https://www.koawhittingham.com/wp-content/uploads/2013/08/child-559415_1280.jpg 850 1280 Koa Koa2013-08-17 05:18:072015-09-30 12:19:54How to feed a fussy toddler in five easy steps
How to feed a fussy toddler in five easy steps
Feeding a toddler can be anxiety-provoking, frustrating, stressful and messy! Many a well-meaning parent has become trapped in feelings of guilt or anxiety about what or how much their child eats. Fortunately, feeding our fussy toddlers doesn’t have to be so difficult. Here’s how to feed a healthy toddler in five easy steps:
- Accept that toddlers are naturally fussy eaters. This is much easier to do, I think, when you understand why toddlers are so picky. Fussiness about food is practically a universal stage, appearing at about one just as children become mobile, and settling by about four. It is likely that this fussy stage is protective. Even with a small and picky toddler appetite, many parents find that they have to be vigilant in ensuring their toddler doesn’t swallow something potentially dangerous. Imagine how difficult that would be if toddlers were adventurous with cuisine!
- Understand what your responsibilities are. Many parents become unstuck in feeding their toddler because they take full responsibility for their child’s diet. In fact, your child needs to learn how to regulate their own food intake — to eat when hungry and to stop when full — a simple but important life-long skill! So, it is your child’s responsibility to decide when to eat, how much to eat and exactly what to eat off their plate. Your responsibility, as the parent, is to prepare and serve.
- Serve a variety of healthy, normal food regularly. If you have a healthy diet yourself, then by far the easiest way to do this is to simply offer your child a portion of the same food that you yourself are eating. Remember, whether or not they eat the food is their decision, not yours. Your job is to offer.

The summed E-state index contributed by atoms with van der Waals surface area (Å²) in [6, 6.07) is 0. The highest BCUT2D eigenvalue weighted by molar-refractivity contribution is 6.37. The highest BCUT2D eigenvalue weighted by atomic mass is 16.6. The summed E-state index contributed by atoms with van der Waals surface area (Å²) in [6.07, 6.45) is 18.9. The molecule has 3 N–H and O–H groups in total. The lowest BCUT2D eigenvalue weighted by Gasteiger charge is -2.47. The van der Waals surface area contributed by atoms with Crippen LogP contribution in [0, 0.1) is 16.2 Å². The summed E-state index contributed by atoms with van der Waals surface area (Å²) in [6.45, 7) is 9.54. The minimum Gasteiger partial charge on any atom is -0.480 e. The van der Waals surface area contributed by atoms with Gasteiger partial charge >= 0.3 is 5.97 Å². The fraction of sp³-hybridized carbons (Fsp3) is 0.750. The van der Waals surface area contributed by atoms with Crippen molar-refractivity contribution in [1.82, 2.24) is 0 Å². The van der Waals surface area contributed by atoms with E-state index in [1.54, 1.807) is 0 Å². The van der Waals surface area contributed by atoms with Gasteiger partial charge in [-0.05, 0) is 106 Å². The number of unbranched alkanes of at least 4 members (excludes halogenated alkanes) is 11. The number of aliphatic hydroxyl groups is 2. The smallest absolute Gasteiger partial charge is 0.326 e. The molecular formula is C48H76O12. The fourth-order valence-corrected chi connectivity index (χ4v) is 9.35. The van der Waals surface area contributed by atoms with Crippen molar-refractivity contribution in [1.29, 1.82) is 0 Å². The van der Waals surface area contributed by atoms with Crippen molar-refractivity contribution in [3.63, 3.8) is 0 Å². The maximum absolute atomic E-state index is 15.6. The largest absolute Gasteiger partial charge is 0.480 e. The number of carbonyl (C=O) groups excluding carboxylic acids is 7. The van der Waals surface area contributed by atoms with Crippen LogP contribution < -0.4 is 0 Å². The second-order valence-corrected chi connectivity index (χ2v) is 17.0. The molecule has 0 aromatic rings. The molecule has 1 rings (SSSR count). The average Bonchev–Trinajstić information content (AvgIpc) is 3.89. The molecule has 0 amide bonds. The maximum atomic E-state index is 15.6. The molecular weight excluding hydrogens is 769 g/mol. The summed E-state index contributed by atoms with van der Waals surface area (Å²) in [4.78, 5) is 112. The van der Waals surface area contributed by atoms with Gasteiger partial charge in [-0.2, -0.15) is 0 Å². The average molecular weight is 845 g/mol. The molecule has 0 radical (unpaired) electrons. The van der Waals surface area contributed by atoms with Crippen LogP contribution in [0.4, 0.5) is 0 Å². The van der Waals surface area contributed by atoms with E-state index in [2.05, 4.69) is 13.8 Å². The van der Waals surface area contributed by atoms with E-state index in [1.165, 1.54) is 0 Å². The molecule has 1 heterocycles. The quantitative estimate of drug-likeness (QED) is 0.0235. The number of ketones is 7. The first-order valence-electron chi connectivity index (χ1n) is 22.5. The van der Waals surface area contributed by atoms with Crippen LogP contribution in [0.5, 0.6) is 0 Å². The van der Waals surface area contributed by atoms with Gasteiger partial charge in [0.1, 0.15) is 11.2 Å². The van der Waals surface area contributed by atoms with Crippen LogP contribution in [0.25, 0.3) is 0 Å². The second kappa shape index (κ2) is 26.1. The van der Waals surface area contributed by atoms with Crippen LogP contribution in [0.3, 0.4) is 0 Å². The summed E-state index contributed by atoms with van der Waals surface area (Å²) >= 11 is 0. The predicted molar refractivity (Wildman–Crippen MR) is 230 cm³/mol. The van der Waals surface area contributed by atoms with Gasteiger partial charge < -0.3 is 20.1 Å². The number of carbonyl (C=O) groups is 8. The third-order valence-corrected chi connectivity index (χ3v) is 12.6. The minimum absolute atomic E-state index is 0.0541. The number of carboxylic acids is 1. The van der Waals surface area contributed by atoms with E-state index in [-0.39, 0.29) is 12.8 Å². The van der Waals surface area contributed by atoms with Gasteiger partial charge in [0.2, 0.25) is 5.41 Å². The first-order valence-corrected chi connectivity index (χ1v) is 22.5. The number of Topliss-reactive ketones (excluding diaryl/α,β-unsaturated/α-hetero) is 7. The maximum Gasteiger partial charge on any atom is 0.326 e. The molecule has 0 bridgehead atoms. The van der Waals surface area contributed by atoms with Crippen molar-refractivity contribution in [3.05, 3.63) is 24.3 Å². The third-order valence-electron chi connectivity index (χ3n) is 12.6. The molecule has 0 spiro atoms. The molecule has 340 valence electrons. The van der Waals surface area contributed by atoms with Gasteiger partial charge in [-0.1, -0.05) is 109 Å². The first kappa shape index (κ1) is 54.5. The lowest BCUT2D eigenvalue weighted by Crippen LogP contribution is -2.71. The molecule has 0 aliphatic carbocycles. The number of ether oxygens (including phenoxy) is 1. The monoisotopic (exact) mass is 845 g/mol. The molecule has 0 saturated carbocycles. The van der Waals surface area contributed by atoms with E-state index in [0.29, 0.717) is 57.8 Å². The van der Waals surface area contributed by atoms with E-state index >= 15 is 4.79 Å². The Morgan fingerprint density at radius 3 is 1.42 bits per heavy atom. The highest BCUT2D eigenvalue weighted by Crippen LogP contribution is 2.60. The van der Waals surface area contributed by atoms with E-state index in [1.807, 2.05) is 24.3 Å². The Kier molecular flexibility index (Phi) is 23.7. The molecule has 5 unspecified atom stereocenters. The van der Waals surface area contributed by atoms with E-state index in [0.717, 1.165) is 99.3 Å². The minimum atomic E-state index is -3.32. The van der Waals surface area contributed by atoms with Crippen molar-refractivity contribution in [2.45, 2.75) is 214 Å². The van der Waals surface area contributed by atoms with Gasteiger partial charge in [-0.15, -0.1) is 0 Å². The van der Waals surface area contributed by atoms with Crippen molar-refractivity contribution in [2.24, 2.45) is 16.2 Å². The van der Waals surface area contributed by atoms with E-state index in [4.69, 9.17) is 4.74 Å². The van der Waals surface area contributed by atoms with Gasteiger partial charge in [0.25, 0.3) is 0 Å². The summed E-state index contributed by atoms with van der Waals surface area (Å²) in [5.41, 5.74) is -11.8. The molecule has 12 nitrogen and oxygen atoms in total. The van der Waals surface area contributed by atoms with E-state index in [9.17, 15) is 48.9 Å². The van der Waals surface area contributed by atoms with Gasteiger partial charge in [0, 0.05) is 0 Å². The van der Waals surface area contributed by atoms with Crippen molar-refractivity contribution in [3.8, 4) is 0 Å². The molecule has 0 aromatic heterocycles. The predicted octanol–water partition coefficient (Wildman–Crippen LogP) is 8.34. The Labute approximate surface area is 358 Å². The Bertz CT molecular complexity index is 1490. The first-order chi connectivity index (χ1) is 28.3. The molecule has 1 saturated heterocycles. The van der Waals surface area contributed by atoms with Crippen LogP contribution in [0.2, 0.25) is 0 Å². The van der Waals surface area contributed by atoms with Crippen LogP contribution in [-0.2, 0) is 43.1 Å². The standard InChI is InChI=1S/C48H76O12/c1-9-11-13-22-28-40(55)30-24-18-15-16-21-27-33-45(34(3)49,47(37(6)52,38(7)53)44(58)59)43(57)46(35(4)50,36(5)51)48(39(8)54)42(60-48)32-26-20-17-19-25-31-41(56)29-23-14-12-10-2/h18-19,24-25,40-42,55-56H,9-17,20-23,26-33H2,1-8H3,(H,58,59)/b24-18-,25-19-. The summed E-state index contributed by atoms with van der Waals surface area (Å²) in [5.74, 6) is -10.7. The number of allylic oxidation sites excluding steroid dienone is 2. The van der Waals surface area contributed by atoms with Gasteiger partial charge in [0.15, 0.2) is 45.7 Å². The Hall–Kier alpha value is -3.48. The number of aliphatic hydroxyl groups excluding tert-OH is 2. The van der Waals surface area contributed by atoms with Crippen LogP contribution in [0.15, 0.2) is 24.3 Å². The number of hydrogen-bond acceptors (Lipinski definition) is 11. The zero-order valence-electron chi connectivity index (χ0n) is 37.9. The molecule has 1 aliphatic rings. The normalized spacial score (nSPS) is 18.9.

- Notice opportunities to boost your child’s nutrition. Notice what foods your child prefers and take this into account, deliberately offering preferred nutritious foods. You can also experiment with preparing toddler-friendly, healthy foods such as fruit smoothies, fruit or vegetable muffins, porridge, vegetable frittatas, natural yogurt, or meals with vegetables unrecognisably cooked into the sauce, e.g. spaghetti bolognase or mild chicken curry. Of course, your unique child may not be tempted by any of these suggestions. If you are stuck for ideas there are plenty of toddler-friendly recipes on the internet. Don’t make this difficult for yourself, though! A relaxed, trial and error approach is needed to find what your toddler enjoys. If you are breastfeeding, then continuing to breastfeed into the toddler years is another easy way to boost your child’s nutrition.
- Be patient. The food fussiness stage can last years, so you need to be patient. Keep offering all of those normal, healthy foods and remember that the day will come when your child actually eats them! If you are still concerned that your child’s nutritional needs are not being met then it is best to seek medical advice from your child’s doctor. Remember, a medical doctor is better equipped to judge if your child is malnourished (vitamin deficiencies can be tested for!). If there is reason for concern then a qualified paediatric dietician can give expert assistance in fine-tuning your toddler’s diet.
Apply it to your life: Try out these five steps with your toddler. Remember, your job is to prepare and serve healthy food. It is your toddler’s responsibility to decide when, how much, and what exactly to eat off their plate.
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